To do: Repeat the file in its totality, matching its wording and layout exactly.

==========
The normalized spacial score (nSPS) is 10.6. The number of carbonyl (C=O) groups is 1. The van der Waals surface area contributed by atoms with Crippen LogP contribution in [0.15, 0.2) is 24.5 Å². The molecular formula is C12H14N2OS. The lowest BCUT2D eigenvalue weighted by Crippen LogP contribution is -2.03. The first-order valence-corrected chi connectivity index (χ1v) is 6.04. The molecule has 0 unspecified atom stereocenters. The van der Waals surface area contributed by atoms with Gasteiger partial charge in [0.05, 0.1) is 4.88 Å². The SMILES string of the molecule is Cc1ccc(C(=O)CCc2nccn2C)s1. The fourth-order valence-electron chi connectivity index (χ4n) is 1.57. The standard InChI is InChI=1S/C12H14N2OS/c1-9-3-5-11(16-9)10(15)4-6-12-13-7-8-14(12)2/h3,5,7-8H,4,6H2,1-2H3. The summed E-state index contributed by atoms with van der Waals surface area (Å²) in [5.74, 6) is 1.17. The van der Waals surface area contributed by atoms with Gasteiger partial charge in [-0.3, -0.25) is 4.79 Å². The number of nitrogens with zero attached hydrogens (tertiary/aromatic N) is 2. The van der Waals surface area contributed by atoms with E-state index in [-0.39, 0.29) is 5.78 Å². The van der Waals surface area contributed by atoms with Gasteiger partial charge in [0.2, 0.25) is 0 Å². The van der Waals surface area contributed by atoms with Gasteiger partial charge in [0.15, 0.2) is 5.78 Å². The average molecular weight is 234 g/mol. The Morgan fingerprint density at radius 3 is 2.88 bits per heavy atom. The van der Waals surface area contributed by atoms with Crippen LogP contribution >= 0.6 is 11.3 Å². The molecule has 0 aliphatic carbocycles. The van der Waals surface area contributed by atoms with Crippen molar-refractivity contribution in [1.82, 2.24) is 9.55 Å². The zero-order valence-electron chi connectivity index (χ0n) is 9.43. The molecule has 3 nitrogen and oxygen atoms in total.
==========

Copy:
The normalized spacial score (nSPS) is 10.6. The number of carbonyl (C=O) groups is 1. The van der Waals surface area contributed by atoms with Crippen LogP contribution in [0.15, 0.2) is 24.5 Å². The molecular formula is C12H14N2OS. The lowest BCUT2D eigenvalue weighted by Crippen LogP contribution is -2.03. The first-order valence-corrected chi connectivity index (χ1v) is 6.04. The molecule has 0 unspecified atom stereocenters. The van der Waals surface area contributed by atoms with Gasteiger partial charge in [0.05, 0.1) is 4.88 Å². The SMILES string of the molecule is Cc1ccc(C(=O)CCc2nccn2C)s1. The fourth-order valence-electron chi connectivity index (χ4n) is 1.57. The standard InChI is InChI=1S/C12H14N2OS/c1-9-3-5-11(16-9)10(15)4-6-12-13-7-8-14(12)2/h3,5,7-8H,4,6H2,1-2H3. The summed E-state index contributed by atoms with van der Waals surface area (Å²) in [5.74, 6) is 1.17. The van der Waals surface area contributed by atoms with Gasteiger partial charge in [-0.3, -0.25) is 4.79 Å². The number of nitrogens with zero attached hydrogens (tertiary/aromatic N) is 2. The van der Waals surface area contributed by atoms with E-state index in [-0.39, 0.29) is 5.78 Å². The van der Waals surface area contributed by atoms with Gasteiger partial charge in [0.2, 0.25) is 0 Å². The van der Waals surface area contributed by atoms with Gasteiger partial charge in [0.15, 0.2) is 5.78 Å². The average molecular weight is 234 g/mol. The Morgan fingerprint density at radius 3 is 2.88 bits per heavy atom. The van der Waals surface area contributed by atoms with Crippen LogP contribution >= 0.6 is 11.3 Å². The molecule has 0 aliphatic carbocycles. The van der Waals surface area contributed by atoms with Crippen molar-refractivity contribution in [1.82, 2.24) is 9.55 Å². The zero-order valence-electron chi connectivity index (χ0n) is 9.43. The molecule has 3 nitrogen and oxygen atoms in total.